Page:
Crowdfunding success involves more than just the art of asking
Project creators need to be realistic and do their homework before jumping on the bandwagon
Amanda Palmer: Her Kickstarter campaign, entitled Theatre Is Evil: the Album, Art Book and Tour, became a huge success and generated more than $1.2 million from 24,883 backers. Photograph: Brenda Fitzsimons
Online crowdfunding platforms offer a popular alternative to traditional structures by connecting those looking to raise money for a business directly with crowds of potential backers.
It has increased the democratisation of finance, providing access to funds for a wider array of projects that may not have been available through longer-established, more conservative means.
However, the public nature of communications between project creator and the often large number of backers makes crowdfunding much more complex and resource consuming than it may first appear.
Traditional sources of funding, such as banks, venture capitalists, financial institutions etc, usually require much form-filling, the need to reveal lots of financial detail up-front, interest payment on loans and so on.
Crowdfunding appears more straightforward. A fundseeker only needs to sign up with a well-known crowdfunding platform, list their funding needs and ask a crowd of backers for money, often with the promise of some reward or incentive for participating.
All going well, the creator will raise the money needed within the agreed timeframe and get straight to work fulfilling rewards and developing the product or service.
However, researchers at Lero, National University of Ireland, Galway and Copenhagen Business School have found that the crowdfunding process is not that easy, particularly if we look at rewards-based crowdfunding – the kind used on platforms such Kickstarter or Indiegogo.
These platforms inspire backers to engage with project creators based on their desire for particular causes or creative goals. Once backers support the project, its performance and direction becomes very important to them; they often feel a sense of ownership over what is being created. However, backers have limited access to project owners outside of public online discourse.
Once the donation is made, backers cannot fire a project creator, demand meetings or renegotiate contracts. Their source of power appears instead to reside in their capacity to create publicly visible discontent if things go wrong.
Dealing with tens of thousands of backers can be time-consuming and completely overwhelming. Project creators often feel obliged to develop additional or bonus features, production demands may exceed capacity, all of which can lead to significant delays and with it, disgruntled backers.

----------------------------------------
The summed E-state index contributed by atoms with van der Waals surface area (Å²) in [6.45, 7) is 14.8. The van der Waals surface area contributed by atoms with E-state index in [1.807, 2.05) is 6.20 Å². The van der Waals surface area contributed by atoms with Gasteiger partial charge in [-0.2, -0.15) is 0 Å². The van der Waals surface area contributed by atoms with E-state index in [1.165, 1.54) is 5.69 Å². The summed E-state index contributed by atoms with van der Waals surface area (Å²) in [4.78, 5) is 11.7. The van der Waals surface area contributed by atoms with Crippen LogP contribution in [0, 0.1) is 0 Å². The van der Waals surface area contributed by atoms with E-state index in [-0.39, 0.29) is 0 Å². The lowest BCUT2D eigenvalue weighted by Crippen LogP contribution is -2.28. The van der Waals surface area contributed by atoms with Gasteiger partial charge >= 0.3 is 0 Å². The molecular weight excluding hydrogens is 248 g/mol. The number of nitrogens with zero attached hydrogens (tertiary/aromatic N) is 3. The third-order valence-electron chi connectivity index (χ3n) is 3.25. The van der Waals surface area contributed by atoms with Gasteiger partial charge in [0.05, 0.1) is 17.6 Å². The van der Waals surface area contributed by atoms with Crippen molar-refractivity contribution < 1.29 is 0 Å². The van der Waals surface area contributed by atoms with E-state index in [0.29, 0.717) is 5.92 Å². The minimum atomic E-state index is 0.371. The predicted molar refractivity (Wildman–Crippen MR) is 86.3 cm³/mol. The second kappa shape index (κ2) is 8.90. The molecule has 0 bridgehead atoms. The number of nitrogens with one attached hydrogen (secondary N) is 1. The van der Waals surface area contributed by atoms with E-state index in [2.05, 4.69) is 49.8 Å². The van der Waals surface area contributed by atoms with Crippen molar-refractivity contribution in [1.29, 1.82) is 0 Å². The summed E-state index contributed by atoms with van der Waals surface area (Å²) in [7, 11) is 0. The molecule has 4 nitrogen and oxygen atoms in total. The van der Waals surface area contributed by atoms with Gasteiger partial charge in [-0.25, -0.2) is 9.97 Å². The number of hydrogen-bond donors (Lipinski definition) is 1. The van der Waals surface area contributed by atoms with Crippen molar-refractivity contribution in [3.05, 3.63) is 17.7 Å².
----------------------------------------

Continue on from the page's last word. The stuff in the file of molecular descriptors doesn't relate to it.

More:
And, if things go wrong, communications with backers need to be scaled up exponentially.
In 2014, the Torquing Group sought £125,000 for the Zano micro-drone. The founders raised over £2 million from 12,075 backers, making Zano the most successful crowdfunding campaign by a European business at the time.
Despite early success with fundraising, development faltered, promised functions and additional features went undelivered, and backers became restless. This escalated to personal threats against Zano employees from some onlookers and discussions of litigation against the project creator. The company declared bankruptcy in December 2015, having reportedly only delivered four of the 19,000 pre-ordered drones to Kickstarter backers.
Rhetoric on the internet can reach intense levels very quickly, particularly if projects do not live up to expectations. This can apply even after the project creator has delivered.
Singer-songwriter Amanda Palmer’s Kickstarter campaign, entitled Theatre Is Evil: the Album, Art Book and Tour, became the largest and most successful crowdfunding campaign ever undertaken by a musician at the time when she surpassed her initial goal of $100,000, generating more than $1.2 million from 24,883 backers.
Palmer followed through on her Kickstarter campaign, fulfilling all rewards, which included 23,383 pre-orders of the album, 397 backer-only shows, 34 house parties and two private dinners with backers. She also communicated non-stop with fans online, completely immersing herself in Twitter and other social media.
Following requests from some critics, she even posted a breakdown of how the money was spent. But when she posted a request seeking local musicians to play in her band for free on some dates of her tour – as she regularly had before – it drew negative press. In the end, she committed to pay all volunteer musicians.
It appears crowdfunding holds creators to a very different standard. This may be because some onlookers believe they have control over a creator’s financial success, either because it was funded by the public or because they personally contributed to it.
So what does all of this tell us about asking for money via crowdfunding?
When all else fails with traditional investment avenues, crowdfunding is often a viable alternative. It creates much hype and awareness, which helps get a project off the ground.
However, asking for money is just the beginning. Crowdfunding takes a lot of hard work and, for most, involves a steep learning curve.
It is important not to underestimate the power of a well-thought out business plan and solid project execution. Deliver on what you promised initially, no more, no less. Project creators need to be realistic and do their homework before jumping on the crowdfunding bandwagon.
Dr Lorraine Morgan is a lecturer in business information systems in the School of Business & Economics, National University of Ireland Galway and is a researcher with Lero, the Irish Software Research Centre.